of view. Your brand voice helps you the inside out. 6. A strong brand voice will evolve over time Maintaining the consistency of your brand voice across the organization requires review, feedback and discussion: what’s working and what isn’t? By taking a descriptivist view, and stopping to re-evaluate your verbal strategy from time to time, you’ll strengthen your linguistic approach across the board.

Voices Carry: Brand voice basics

Just as your language should inspire customers, it should also inspire your employees to embody the values and attributes of your brand. Brand voice can play a vital role in attracting and retaining your people. They in turn will be your greatest brand ambassadors. As Google explains on its Careers page, “Google is not a conventional company, and we don’t intend to become one. True, we share attributes with the world’s most successful organizations —a focus on innovation and smart business practices comes to mind— but even as we continue to grow, we’re committed to retaining a small-company feel.” This is the simple, straightforward language we’ve come to expect from Google, and it serves perfectly to rally both internal and external audiences behind the brand.

How does it work? Interbrand believes there are three phases to building a brand voice:

1. Establishing your brand’s personality Understanding the larger strategy of your brand—who you are, what you stand for and where you’re going. 2. Developing your brand voice Identifying communication tactics around viewpoint, structure, syntax and semantics, and mapping them to the brand personality. 3. Socializing your brand voice Training internal teams on the brand voice and how to use it; providing additional as-needed verbal consultation on writing projects.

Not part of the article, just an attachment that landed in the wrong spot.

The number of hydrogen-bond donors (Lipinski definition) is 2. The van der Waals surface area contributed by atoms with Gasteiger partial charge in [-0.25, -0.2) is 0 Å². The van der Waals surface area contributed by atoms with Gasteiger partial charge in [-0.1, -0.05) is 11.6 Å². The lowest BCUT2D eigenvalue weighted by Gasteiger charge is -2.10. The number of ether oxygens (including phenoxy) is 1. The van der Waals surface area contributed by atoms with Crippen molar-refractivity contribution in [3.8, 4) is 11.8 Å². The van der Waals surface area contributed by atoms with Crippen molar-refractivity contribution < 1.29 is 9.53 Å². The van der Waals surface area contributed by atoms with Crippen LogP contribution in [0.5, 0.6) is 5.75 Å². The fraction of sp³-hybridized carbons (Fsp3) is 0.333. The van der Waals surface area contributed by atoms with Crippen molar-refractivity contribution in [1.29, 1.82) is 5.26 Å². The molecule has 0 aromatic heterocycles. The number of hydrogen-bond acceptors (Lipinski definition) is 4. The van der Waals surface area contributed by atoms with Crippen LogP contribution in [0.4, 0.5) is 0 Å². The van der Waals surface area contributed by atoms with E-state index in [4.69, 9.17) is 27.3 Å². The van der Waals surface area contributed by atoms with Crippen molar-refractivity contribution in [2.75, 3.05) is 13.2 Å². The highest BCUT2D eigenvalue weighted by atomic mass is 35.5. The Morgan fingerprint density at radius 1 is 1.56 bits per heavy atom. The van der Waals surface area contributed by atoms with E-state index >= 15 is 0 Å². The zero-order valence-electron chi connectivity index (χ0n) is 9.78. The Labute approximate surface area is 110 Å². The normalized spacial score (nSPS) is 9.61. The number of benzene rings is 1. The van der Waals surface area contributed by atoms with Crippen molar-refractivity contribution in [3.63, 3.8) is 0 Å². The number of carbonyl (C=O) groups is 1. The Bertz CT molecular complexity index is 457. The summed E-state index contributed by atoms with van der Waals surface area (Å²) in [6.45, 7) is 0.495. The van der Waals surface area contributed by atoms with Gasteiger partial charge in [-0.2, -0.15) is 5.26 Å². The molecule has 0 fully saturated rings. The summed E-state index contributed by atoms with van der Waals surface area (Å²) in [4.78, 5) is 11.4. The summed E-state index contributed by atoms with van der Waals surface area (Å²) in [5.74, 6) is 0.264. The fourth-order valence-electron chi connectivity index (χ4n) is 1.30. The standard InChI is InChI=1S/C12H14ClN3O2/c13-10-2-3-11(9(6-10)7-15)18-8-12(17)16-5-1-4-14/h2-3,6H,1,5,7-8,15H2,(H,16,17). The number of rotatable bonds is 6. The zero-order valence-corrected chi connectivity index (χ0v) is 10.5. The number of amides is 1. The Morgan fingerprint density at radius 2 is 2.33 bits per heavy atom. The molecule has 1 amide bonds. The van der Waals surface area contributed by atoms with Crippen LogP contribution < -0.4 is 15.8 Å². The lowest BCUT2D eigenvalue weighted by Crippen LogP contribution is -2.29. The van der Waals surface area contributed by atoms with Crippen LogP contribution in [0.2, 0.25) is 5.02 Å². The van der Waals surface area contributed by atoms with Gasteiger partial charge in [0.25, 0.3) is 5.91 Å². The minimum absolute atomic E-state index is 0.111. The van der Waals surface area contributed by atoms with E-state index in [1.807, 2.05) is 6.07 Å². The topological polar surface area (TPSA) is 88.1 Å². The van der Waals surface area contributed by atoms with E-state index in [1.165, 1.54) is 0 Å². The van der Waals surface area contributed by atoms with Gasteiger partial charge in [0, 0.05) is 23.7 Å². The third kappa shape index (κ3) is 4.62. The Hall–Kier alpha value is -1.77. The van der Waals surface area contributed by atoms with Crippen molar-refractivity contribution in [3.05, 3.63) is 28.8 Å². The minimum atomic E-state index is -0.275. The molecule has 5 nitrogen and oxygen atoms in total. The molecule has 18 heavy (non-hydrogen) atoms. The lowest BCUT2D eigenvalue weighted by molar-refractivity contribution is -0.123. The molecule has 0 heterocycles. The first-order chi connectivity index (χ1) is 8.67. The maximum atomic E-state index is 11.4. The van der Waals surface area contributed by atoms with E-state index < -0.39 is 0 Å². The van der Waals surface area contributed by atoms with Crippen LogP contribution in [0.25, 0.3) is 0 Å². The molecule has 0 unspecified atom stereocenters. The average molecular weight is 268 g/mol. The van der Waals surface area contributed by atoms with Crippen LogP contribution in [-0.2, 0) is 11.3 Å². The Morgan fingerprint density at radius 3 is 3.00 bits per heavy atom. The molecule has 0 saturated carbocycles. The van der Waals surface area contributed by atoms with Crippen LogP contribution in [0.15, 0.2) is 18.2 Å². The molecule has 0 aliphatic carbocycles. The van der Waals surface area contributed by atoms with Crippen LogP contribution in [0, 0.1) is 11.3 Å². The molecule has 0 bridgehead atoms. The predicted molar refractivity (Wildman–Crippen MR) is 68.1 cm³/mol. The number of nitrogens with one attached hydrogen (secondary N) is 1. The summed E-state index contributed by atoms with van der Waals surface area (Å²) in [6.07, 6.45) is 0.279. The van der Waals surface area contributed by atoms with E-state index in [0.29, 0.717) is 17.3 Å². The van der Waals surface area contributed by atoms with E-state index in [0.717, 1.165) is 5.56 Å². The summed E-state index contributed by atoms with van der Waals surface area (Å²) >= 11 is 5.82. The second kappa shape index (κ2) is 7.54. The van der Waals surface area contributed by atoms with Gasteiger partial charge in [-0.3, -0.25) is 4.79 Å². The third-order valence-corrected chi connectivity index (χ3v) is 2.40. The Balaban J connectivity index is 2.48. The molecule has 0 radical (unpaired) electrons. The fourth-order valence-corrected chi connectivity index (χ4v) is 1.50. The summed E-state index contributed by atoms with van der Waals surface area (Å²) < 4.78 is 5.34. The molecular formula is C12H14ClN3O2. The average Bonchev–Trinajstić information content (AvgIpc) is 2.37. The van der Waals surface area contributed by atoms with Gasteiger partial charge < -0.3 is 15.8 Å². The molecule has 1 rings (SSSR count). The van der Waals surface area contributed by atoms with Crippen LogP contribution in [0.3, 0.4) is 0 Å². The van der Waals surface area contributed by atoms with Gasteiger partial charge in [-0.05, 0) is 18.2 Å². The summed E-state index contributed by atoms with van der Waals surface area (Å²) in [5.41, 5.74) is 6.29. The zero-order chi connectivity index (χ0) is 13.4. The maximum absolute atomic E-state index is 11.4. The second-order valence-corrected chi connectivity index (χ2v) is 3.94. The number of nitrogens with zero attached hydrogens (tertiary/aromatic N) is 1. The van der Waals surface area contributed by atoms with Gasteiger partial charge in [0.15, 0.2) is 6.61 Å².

In addition, there are six rules of brand voice that shape our approach (see sidebar). In the end, you will be judged on what you put out there. The way you speak—how you tell your story—is a key to making sure people are listening to what you have to say.

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Melinda Flores Melinda Flores is Senior Creative Writer in the Verbal Identity Department at Interbrand New York. She is responsible for developing brand voice and messaging for a number of clients, as well as developing workshops to train writers and other brand ambassadors on how to use these verbal identity systems. Melinda’s ten years of writing experience—as a journalist, copywriter and even poet— empower her to recommend new and creative ways for clients to differentiate themselves in the marketplace through what they say and how they say it.

Paola Norambuena Senior Director, Head of Verbal Identity T: 212-798-7590

Creating and managing brand value


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Voices Carry  

Brand voice basics

Voices Carry  

Brand voice basics